If you’re a weekend warrior or take one ski trip a year, consider some decent pants like The North Face Freedom pants. They don’t cost an arm and a leg but deliver reliable performance with a waterproof exterior and synthetic insulation.

If you want something cheaper, bargain shop around on Amazon or at your local department/sporting goods store. I spent several short weekend trips when I started snowboarding in $50 snow pants from a generic sporting goods store. They kept me happy and warm enough.

Shop For North Face Freedom Pants

Women’s

Men’s


Mitts or Gloves

Quality gloves will be your best friend on the slopes because cold hands or feet will ruin your day. The main reason people don’t enjoy skiing or snowboarding is the cold. When dressed appropriately, you’ll never be cold.

There are a ton of options for gloves! However, snowboarders should consider a pair of mittens. Mitts keep your fingers together and allow for less surface area to the cold. It means your hands stay warmer in mitts than in gloves. Since we don’t hold ski poles, it’s an easy decision to wear mitts.

When we started, we went through a couple of pairs of soft gloves and mitts made from synthetics, and they all kept our hands warm. However, they kept wearing out, so we switched to Hestra leather gloves a couple of seasons ago, and they show no signs of wearing out any time soon. A worthy investment for any who rides a lot, plus they look sweet!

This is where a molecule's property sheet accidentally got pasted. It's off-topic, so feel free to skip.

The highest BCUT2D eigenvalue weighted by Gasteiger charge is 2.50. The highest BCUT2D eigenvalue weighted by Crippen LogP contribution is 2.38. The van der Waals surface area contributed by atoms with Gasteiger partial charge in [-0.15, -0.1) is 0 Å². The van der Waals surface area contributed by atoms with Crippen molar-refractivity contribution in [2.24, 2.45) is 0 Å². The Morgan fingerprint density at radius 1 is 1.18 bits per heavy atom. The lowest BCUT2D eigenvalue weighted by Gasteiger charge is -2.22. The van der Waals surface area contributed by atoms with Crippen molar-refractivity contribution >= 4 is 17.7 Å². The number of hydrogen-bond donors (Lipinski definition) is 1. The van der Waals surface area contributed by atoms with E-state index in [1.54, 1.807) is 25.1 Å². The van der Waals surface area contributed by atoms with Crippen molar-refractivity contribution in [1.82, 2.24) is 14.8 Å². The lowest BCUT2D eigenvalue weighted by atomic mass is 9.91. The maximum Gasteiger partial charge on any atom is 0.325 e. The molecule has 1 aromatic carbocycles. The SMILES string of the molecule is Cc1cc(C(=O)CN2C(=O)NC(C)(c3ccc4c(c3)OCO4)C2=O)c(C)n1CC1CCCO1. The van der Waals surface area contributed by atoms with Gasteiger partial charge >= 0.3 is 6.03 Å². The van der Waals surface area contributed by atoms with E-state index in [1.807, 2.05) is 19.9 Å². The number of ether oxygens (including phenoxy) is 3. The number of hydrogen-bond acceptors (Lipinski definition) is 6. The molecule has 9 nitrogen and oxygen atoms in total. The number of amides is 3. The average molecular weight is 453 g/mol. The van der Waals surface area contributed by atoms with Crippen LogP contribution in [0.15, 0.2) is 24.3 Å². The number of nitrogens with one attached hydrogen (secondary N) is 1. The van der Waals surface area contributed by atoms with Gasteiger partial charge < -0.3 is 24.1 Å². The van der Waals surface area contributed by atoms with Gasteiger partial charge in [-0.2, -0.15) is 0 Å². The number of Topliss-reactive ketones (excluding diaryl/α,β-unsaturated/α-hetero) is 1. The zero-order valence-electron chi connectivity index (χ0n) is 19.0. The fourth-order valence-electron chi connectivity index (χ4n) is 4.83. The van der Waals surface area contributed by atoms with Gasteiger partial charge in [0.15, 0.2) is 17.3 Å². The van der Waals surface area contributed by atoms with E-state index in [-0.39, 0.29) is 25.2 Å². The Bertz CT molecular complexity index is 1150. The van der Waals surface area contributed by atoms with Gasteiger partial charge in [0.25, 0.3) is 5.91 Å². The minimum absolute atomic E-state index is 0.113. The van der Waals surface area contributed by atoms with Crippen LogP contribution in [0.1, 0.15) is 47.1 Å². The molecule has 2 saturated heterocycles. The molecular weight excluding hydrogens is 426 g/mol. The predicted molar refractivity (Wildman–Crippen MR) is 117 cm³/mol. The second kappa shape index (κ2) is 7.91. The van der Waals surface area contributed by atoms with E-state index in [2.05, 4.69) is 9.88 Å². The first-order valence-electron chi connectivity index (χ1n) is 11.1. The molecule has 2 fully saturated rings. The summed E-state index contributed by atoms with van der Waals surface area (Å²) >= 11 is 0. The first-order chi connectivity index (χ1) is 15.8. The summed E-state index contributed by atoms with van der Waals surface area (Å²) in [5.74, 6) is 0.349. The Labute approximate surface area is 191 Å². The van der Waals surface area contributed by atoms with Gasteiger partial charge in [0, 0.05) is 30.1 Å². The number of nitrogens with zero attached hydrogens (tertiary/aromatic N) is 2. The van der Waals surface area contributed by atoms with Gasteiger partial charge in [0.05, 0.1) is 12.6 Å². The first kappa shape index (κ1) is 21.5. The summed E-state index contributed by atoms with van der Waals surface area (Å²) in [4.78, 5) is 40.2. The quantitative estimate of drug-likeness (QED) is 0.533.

Shop For Hestra Mitts


Balaclava/Face Mask

BlackStrap The Hood Balaclava

It’s always good to pack some snow protection for your face. We’ll go without anything on sunny days, but we expect snowy conditions on the mountain more often than not. We generally switch between two different styles of face protection.

The primary for bad weather and cold days is a merino wool balaclava. We’ve tried a bunch of balaclavas, and it’s tough to get one that doesn’t collect tons of moisture before freezing to your face. As for the best warmth and performance, we’ve found the balaclava from BlackStrap can do wonders.

Shop For BlackStrap The Hood Balaclava


Buff Headwear

Buff Headwear

The balaclava is for cold days or heavy snow. On most days, we get by just fine with a Buff that can be worn around our neck or pulled to cover the face when needed. They make several versions of the original Buff, but the merino wool version is excellent and only $10 more.

Shop For Buff Headwear


Goggles

What To Wear Snowboarding